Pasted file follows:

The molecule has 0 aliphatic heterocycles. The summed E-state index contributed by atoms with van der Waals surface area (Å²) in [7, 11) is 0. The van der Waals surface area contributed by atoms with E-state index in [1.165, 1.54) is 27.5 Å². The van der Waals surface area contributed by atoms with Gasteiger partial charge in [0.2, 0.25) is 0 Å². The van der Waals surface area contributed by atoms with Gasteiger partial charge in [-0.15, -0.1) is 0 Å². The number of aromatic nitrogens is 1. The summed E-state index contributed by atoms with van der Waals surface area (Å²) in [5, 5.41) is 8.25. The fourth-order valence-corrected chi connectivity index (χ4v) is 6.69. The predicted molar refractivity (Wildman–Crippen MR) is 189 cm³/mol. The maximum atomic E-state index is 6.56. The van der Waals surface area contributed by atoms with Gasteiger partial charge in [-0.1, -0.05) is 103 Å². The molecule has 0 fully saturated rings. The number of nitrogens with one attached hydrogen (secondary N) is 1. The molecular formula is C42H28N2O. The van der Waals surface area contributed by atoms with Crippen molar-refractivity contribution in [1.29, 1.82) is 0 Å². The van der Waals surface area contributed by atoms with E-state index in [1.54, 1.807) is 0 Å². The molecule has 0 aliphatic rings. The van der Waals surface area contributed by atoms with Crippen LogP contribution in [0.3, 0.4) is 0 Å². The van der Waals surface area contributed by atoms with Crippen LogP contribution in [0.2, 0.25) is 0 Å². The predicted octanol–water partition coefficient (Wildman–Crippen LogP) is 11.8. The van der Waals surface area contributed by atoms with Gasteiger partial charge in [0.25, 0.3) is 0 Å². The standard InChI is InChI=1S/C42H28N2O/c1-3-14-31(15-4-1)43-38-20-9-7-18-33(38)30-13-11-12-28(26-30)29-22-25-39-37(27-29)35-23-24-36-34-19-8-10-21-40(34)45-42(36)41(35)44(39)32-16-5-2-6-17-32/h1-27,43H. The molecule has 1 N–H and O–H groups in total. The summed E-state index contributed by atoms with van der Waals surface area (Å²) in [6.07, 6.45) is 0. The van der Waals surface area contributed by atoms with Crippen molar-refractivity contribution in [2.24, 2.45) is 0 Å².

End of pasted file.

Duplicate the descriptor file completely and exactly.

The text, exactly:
The molecule has 0 aliphatic heterocycles. The summed E-state index contributed by atoms with van der Waals surface area (Å²) in [7, 11) is 0. The van der Waals surface area contributed by atoms with E-state index in [1.165, 1.54) is 27.5 Å². The van der Waals surface area contributed by atoms with Gasteiger partial charge in [0.2, 0.25) is 0 Å². The van der Waals surface area contributed by atoms with Gasteiger partial charge in [-0.15, -0.1) is 0 Å². The number of aromatic nitrogens is 1. The summed E-state index contributed by atoms with van der Waals surface area (Å²) in [5, 5.41) is 8.25. The fourth-order valence-corrected chi connectivity index (χ4v) is 6.69. The predicted molar refractivity (Wildman–Crippen MR) is 189 cm³/mol. The maximum atomic E-state index is 6.56. The van der Waals surface area contributed by atoms with Gasteiger partial charge in [-0.1, -0.05) is 103 Å². The molecule has 0 fully saturated rings. The number of nitrogens with one attached hydrogen (secondary N) is 1. The molecular formula is C42H28N2O. The van der Waals surface area contributed by atoms with Crippen molar-refractivity contribution in [1.29, 1.82) is 0 Å². The van der Waals surface area contributed by atoms with E-state index in [1.54, 1.807) is 0 Å². The molecule has 0 aliphatic rings. The van der Waals surface area contributed by atoms with Crippen LogP contribution in [0.3, 0.4) is 0 Å². The van der Waals surface area contributed by atoms with Crippen LogP contribution in [0.2, 0.25) is 0 Å². The predicted octanol–water partition coefficient (Wildman–Crippen LogP) is 11.8. The van der Waals surface area contributed by atoms with Gasteiger partial charge in [0.25, 0.3) is 0 Å². The standard InChI is InChI=1S/C42H28N2O/c1-3-14-31(15-4-1)43-38-20-9-7-18-33(38)30-13-11-12-28(26-30)29-22-25-39-37(27-29)35-23-24-36-34-19-8-10-21-40(34)45-42(36)41(35)44(39)32-16-5-2-6-17-32/h1-27,43H. The molecule has 1 N–H and O–H groups in total. The summed E-state index contributed by atoms with van der Waals surface area (Å²) in [6.07, 6.45) is 0. The van der Waals surface area contributed by atoms with Crippen molar-refractivity contribution in [2.24, 2.45) is 0 Å².